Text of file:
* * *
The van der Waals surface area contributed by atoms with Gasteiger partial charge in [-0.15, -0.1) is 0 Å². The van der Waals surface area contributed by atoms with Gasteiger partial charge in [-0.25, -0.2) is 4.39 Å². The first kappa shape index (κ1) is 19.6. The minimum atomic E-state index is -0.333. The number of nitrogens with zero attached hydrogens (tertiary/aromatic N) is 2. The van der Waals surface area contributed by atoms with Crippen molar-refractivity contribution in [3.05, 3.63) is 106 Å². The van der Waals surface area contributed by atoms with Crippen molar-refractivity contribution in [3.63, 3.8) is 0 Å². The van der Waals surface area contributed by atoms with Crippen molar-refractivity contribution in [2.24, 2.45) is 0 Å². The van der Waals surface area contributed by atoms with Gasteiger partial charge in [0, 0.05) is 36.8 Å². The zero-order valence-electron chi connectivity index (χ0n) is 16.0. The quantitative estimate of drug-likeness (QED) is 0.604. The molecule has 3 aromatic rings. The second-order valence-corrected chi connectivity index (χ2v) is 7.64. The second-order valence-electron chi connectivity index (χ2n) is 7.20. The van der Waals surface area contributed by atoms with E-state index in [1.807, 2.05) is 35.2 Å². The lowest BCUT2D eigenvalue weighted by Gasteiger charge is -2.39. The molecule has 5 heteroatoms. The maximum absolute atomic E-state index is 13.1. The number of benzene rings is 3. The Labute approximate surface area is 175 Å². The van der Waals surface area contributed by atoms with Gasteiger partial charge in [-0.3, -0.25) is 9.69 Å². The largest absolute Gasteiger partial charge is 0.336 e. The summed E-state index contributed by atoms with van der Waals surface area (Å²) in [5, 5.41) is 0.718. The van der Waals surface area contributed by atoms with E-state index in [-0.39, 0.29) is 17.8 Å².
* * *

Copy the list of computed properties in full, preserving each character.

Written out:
The van der Waals surface area contributed by atoms with Gasteiger partial charge in [-0.15, -0.1) is 0 Å². The van der Waals surface area contributed by atoms with Gasteiger partial charge in [-0.25, -0.2) is 4.39 Å². The first kappa shape index (κ1) is 19.6. The minimum atomic E-state index is -0.333. The number of nitrogens with zero attached hydrogens (tertiary/aromatic N) is 2. The van der Waals surface area contributed by atoms with Crippen molar-refractivity contribution in [3.05, 3.63) is 106 Å². The van der Waals surface area contributed by atoms with Crippen molar-refractivity contribution in [3.63, 3.8) is 0 Å². The van der Waals surface area contributed by atoms with Crippen molar-refractivity contribution in [2.24, 2.45) is 0 Å². The van der Waals surface area contributed by atoms with Gasteiger partial charge in [0, 0.05) is 36.8 Å². The zero-order valence-electron chi connectivity index (χ0n) is 16.0. The quantitative estimate of drug-likeness (QED) is 0.604. The molecule has 3 aromatic rings. The second-order valence-corrected chi connectivity index (χ2v) is 7.64. The second-order valence-electron chi connectivity index (χ2n) is 7.20. The van der Waals surface area contributed by atoms with E-state index in [1.807, 2.05) is 35.2 Å². The lowest BCUT2D eigenvalue weighted by Gasteiger charge is -2.39. The molecule has 5 heteroatoms. The maximum absolute atomic E-state index is 13.1. The number of benzene rings is 3. The Labute approximate surface area is 175 Å². The van der Waals surface area contributed by atoms with Gasteiger partial charge in [-0.3, -0.25) is 9.69 Å². The largest absolute Gasteiger partial charge is 0.336 e. The summed E-state index contributed by atoms with van der Waals surface area (Å²) in [5, 5.41) is 0.718. The van der Waals surface area contributed by atoms with E-state index in [-0.39, 0.29) is 17.8 Å².